Khat, a mind-altering leafy shrub is mostly chewed by the Somalis and the people from East Africa and Yemen. Banning the possession, consumption and distribution of this stimulating drug has been a long debated policy in United Kingdom.
Khat is a banned substance in many of the countries like Belgium, Canada, New Zealand, Germany, Switzerland, Denmark, Tanzania, UAE, United States and Finland. However, in United Kingdom, it is a legal product, and that is the main reason why UK has become the main gateway for Khat import and export. Custom officials of many Khat-banning countries have reported the increased activity of illegal import of Khat especially from the UK.
The problem of it is not new to the world. The erstwhile League of Nations looked at the problems of Khat back in 1933. However, the World Health Organization (WHO), the United Nations Office on Drugs and Crime (UNODC) and other specialized UN agencies are yet to consider Khat to be a “dangerous drug”.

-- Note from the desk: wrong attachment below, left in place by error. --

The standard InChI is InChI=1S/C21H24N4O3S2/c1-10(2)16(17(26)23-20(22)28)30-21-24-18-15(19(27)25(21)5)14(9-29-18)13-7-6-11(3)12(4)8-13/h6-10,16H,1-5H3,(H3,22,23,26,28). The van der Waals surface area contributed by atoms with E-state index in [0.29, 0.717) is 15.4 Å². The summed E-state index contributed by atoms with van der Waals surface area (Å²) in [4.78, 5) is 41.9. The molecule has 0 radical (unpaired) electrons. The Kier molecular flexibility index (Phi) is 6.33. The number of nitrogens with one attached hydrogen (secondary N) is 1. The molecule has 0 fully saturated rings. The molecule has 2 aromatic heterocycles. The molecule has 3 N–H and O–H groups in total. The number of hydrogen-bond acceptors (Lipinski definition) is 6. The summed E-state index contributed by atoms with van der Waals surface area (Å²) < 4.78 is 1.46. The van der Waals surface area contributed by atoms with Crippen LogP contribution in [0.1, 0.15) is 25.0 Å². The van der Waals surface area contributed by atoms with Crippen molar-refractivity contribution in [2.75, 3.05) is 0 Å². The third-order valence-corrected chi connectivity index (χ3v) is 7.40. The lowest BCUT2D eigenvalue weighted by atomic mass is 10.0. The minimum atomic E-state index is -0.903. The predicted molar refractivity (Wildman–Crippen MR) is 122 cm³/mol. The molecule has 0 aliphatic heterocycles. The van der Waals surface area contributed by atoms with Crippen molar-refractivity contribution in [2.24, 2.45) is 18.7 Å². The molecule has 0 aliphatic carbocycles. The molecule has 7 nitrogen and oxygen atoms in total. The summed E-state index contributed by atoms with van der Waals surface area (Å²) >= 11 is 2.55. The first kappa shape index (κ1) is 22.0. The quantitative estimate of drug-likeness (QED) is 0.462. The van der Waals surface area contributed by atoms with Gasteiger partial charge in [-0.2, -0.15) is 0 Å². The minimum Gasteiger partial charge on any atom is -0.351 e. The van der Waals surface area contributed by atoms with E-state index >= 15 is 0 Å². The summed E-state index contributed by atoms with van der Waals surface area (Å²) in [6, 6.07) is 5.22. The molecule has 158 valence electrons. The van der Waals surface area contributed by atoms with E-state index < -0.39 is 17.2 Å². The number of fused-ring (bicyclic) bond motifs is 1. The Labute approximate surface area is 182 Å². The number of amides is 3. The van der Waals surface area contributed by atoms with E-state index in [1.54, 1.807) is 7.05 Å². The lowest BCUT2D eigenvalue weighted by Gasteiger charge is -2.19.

Ethiopia and Kenya are the two main producers as well as distributors of Khat in the world. In Ethiopia, it is the second largest export item after coffee. In fact, Khat export is a very lucrative source of income for the traders as well as the Ethiopian Government.
It is believed that Khat is mostly consumed by Somalian and Yemen communities in UK. People of Somali origin are the biggest consumers of the plant. Besides all the excitements and euphoria, there is a possibility of psychological dependence that addicted Khat consumers may face due to regular consumption of Khat.
Khat in UK
A lot of speculation is involved in whether to ban the usage of Khat in UK or not. The use of it, is mainly promoted by Somali families living in cities like London, Bristol, Birmingham and Sheffield.
UK is the hub of Khat business in Europe, Since Khat is mostly consumed by the Somali and Middle Eastern communities in UK, you can get it in places like London, Sheffield, Bristol and other places where Somali immigration is high.